'What the hell?' Tiny detail on Woolworths bag angers customer

The replacement of a tiny symbol on Woolworths’ paper bags has left some environmentalists concerned.

While shopping at a store in Victoria's Yarra Valley, wildlife conservationist Jordan Crook noticed yesterday the supermarket has changed the company who certifies the paper used in its bags.

"What the bloody hell is going on, Woolies?" he asks in a video posted to Twitter.

Comparing his new bag to an older one, he found the renowned FSC logo of the Forest Stewardship Council had been replaced with the Programme for the Endorsement of Forest Certification’s PEFC branding.

It is a result of the supermarket switching from China-made paper bags to an Australian product.

Three images showing the difference between Woolworths bags. Left - an FSC bag. Right - a PEFC bag. Centre - both bags side by side.
Some Woolworths bags now bare the PEFC logo rather than FSC. Source: Jordan Crook

“I won't be going back to Woolworths,” Mr Crook told Yahoo News Australia.

“It’s more disappointing, and more of a slap in the face that they started good, and now they've got this other product.”

Wilderness Society national campaigns director, Amelia Young believes there are “key differences” between the FSC and PEFC schemes.

She argues that by purchasing products accredited by FSC, a company the Wilderness Society is a member of, consumers are ensured endangered species are protected.

In particular Ms Young said the harvesting of koala habitat in NSW and critically endangered mountain ash forest in Victoria has been rejected by FSC.

"FSC is not without its faults but... it is certainly the standard that companies like Woolworths should be attaining," she said.

Woolworths now making bags in Australia, not China

The change in accreditation occurred after Woolworths announced in December it would transition its paper bag manufacturing from China to a factory in South Australia.

While the bags are made from 70 per cent recycled paper, the remaining pulp is sourced from harvested trees, and they were not certified by FSC for this portion of the product.

A koala in NSW walking towards the camera.
Wilderness Society says FSC branding ensures koalas in NSW do not have their habitat logged. Source: Getty

Woolworths have insisted on additional protocols on top of PEFC guidelines and said they are working towards acquiring FSC approval.

“We’ve done our own traceability and risk assessments for our Australian paper suppliers to ensure they meet our responsible sourcing standards in addition to PEFC certification,” they said in a statement.

“Our locally produced bags are made of 70 per cent recycled paper, with the remaining paper coming from responsibly managed Australian plantations. Importantly, none of the new paper used in our bags is sourced from native forests.”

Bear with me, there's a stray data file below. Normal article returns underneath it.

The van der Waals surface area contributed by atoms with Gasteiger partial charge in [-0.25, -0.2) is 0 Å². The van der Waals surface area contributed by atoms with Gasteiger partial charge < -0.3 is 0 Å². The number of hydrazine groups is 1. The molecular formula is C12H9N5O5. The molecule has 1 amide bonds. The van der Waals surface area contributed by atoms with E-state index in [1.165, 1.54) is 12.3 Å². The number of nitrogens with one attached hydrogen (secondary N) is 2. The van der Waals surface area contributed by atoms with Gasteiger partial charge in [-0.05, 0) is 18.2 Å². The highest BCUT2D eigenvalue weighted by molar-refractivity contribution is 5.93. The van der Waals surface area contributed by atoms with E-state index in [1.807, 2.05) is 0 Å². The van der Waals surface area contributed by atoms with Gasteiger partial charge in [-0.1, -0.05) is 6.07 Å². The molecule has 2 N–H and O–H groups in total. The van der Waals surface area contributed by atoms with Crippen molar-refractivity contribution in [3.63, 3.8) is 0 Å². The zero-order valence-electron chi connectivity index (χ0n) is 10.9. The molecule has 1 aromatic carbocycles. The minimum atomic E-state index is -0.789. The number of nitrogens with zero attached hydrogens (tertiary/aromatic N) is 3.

“We’re currently working towards FSC certification with our paper supplier and expect to offer our customers Australian-made FSC paper bags in the future.”

Despite the assurances from Woolworths about using plantation timber, Mr Crook said he will need to see the FSC stamp on their bags in order to trust the provenance of their products.

"(FSC) gives weight to threatened species and the wishes of traditional owners and Indigenous people," he said.

"It asks for more from the logging industry."

FSC 'almost identical' to PEFC says company CEO

Despite many environmental groups having preferences about its accreditation scheme, Simon Dorries, CEO of Responsible Wood which administers PEFC in Australia, said its certification is actually “almost identical” to FSC.

He points to a recent report by the Association of Southeast Asian Nations (ASEAN) which found both companies similarly comply with their Responsible Investment in Food, Agriculture and Forestry guidelines, with PEFC scoring slightly higher.

“We both have good, credible and robust standards,” he said.

“FSC has been developed by the environmental movement, while PEFC originally comes from family forest growers in Europe, but our sustainability indicators are remarkably similar.”

Both FSC and PEFC accredit timber used in packaging and paper bags. Source: Getty
Both FSC and PEFC accredit timber used in packaging and paper bags. Source: Getty

FSC Australia and New Zealand CEO Damien Paull said his certification scheme is the only one in Australia that has “broad support” from social, economic and environmental stakeholders.

“(This includes) leading environmental groups like WWF, the Wilderness Society, and Greenpeace, and FSC’s standard is generally considered the gold standard. WWF, for example, do not support harvesting of native forests in Australia unless it is to FSC's standard.”

“FSC Australia's standard for forest management provides the highest level of protection for rare and threatened species and their habitats, as well as high conservation values like old-growth forest."

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